Submerged Cultural Resources:
The tidal and submerged lands within the Point Reyes National Seashore, Golden Gate National Recreation Area, and the Greater Farallones National Marine Sanctuary contain approximately 151 shipwrecks. Of these, research indicates 41 lie solely within the jurisdiction of the Greater Farallones National Marine Sanctuary, 78 lie solely within the jurisdiction of Golden Gate National Recreation Area, and 32 lie solely within the jurisdiction of Point Reyes National Seashore. Many of these shipwrecks are individually significant and potentially eligible for listing in the National Register of Historic Places; as a study collection, the group of shipwrecks is significant in documenting and assessing the progression of maritime development and activity associated with the port of San Francisco and its surrounding subports.
Submerged Cultural Resources Assessment: Golden Gate National Recreation Area, Gulf of the Farallones National Marine Sanctuary and Point Reyes National Seashore - 1989 (14,167 KB PDF)
This report is the first assessment-level publication in a series that documents the submerged cultural resources present within the boundaries of National Park Service areas, National Marine Sanctuaries, and other marine-protected areas. It was drafted in 1986 under a memorandum of understanding between the Gulf of the Farallones National Marine Sanctuary and Golden Gate National Recreation Area.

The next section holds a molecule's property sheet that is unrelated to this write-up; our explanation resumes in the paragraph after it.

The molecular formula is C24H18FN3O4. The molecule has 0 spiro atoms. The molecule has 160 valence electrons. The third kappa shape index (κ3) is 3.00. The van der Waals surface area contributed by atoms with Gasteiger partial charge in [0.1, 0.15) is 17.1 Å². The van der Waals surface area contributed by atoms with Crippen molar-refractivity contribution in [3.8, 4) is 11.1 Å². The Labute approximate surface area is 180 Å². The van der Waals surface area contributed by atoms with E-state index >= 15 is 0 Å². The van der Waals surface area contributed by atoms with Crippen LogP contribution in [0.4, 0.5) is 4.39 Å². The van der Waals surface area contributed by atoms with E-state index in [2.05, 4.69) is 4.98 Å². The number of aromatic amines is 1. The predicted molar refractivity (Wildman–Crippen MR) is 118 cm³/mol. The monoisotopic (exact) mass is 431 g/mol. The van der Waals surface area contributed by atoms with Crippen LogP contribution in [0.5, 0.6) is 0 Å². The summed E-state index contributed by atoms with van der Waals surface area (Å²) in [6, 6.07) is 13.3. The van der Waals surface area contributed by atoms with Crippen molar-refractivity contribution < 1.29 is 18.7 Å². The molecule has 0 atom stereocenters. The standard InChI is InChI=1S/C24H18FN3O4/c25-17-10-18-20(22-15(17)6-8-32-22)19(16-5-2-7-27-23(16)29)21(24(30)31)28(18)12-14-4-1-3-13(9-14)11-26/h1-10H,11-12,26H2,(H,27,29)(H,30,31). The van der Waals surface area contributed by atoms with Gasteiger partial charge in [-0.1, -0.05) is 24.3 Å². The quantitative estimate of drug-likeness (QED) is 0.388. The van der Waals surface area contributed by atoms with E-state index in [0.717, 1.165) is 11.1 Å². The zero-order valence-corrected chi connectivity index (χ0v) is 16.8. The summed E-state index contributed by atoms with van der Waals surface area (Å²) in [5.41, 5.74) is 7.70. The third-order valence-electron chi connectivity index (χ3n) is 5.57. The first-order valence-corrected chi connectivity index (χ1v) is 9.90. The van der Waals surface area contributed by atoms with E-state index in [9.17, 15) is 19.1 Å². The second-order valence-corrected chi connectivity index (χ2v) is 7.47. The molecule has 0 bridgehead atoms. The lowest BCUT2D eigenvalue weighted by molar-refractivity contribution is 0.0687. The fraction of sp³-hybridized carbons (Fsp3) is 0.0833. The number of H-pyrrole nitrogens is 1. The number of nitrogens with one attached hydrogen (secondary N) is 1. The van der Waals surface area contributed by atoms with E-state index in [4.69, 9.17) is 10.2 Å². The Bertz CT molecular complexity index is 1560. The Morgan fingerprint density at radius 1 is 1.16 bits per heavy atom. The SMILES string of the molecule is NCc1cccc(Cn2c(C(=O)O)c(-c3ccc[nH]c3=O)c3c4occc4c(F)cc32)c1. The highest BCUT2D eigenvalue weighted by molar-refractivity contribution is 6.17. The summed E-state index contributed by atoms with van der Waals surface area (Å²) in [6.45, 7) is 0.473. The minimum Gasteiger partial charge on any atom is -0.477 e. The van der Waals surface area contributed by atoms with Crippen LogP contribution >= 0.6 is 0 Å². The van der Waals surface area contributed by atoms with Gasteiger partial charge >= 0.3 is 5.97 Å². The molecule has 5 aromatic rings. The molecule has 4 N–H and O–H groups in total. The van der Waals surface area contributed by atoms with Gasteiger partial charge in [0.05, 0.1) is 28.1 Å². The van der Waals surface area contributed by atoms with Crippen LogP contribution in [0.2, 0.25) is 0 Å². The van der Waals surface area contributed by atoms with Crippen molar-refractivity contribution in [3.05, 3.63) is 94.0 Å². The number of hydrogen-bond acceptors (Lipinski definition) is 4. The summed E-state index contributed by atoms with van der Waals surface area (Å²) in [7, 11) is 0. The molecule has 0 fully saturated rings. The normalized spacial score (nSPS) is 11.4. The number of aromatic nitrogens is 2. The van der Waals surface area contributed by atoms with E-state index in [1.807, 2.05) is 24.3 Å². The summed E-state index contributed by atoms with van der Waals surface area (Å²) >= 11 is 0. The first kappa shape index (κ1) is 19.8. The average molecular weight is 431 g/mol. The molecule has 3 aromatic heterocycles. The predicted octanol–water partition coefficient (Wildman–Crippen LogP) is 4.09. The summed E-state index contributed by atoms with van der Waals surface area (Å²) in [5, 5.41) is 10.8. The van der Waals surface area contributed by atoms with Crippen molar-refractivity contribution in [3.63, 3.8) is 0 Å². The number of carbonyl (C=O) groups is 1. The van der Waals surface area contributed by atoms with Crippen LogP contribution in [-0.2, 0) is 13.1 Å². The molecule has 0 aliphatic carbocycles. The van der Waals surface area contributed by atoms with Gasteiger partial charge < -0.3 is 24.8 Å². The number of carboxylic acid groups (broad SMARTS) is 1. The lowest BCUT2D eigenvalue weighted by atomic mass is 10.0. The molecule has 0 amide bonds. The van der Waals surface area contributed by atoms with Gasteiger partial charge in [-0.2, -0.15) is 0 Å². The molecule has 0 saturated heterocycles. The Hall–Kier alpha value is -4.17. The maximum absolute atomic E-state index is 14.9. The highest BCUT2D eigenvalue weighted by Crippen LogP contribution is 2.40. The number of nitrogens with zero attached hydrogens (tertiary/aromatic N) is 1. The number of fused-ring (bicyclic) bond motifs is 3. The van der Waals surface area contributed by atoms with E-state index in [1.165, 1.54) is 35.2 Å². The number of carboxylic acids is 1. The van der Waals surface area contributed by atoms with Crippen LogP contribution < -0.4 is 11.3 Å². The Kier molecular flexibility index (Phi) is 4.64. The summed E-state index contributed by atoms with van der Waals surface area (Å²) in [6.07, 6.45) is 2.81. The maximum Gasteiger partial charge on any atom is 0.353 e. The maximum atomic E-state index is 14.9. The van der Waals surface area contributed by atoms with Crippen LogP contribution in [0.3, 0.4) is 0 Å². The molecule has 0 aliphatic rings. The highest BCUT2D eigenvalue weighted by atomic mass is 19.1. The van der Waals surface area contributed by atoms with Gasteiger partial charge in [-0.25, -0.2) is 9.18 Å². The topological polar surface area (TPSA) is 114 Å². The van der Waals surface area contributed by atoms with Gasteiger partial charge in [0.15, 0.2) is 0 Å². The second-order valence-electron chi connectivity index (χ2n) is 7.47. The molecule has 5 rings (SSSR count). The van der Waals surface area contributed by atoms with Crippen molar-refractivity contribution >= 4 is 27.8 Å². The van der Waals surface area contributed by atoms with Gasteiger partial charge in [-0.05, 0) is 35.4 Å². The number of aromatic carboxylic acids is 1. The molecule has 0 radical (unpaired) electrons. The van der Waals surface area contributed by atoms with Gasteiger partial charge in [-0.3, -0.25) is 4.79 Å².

Submerged Cultural Resources Inventory: Portions of Point Reyes National Seashore and Point Reyes-Farallon Islands National Marine Sanctuary - 1983 (5,533 KB PDF)
This study of the submerged cultural resources of portions of Point Reyes National Seashore and Point Reyes-Farallon Islands National Marine Sanctuary was conducted to generate information that would be useful in submerged cultural resources site protection, visitor safety and interpretation, in meting Federal compliance requirements, in contributing to the story of the park and the maritime history of the Pacific coast, and in answering questions of general archaeological and historical importance.
Climate Change Threatens Archaeological Resources
Read the KQED's Climate Watch report entitled "Rising Seas Threaten California's Coastal Past: Higher tides and increased erosion will wipe out archaeological sites," filed by Molly Samuel on July 29, 2012. Listen to the radio version of this story from KQED's The California Report. Visit our Climate Change Threatens Cultural Resources page to learn more.
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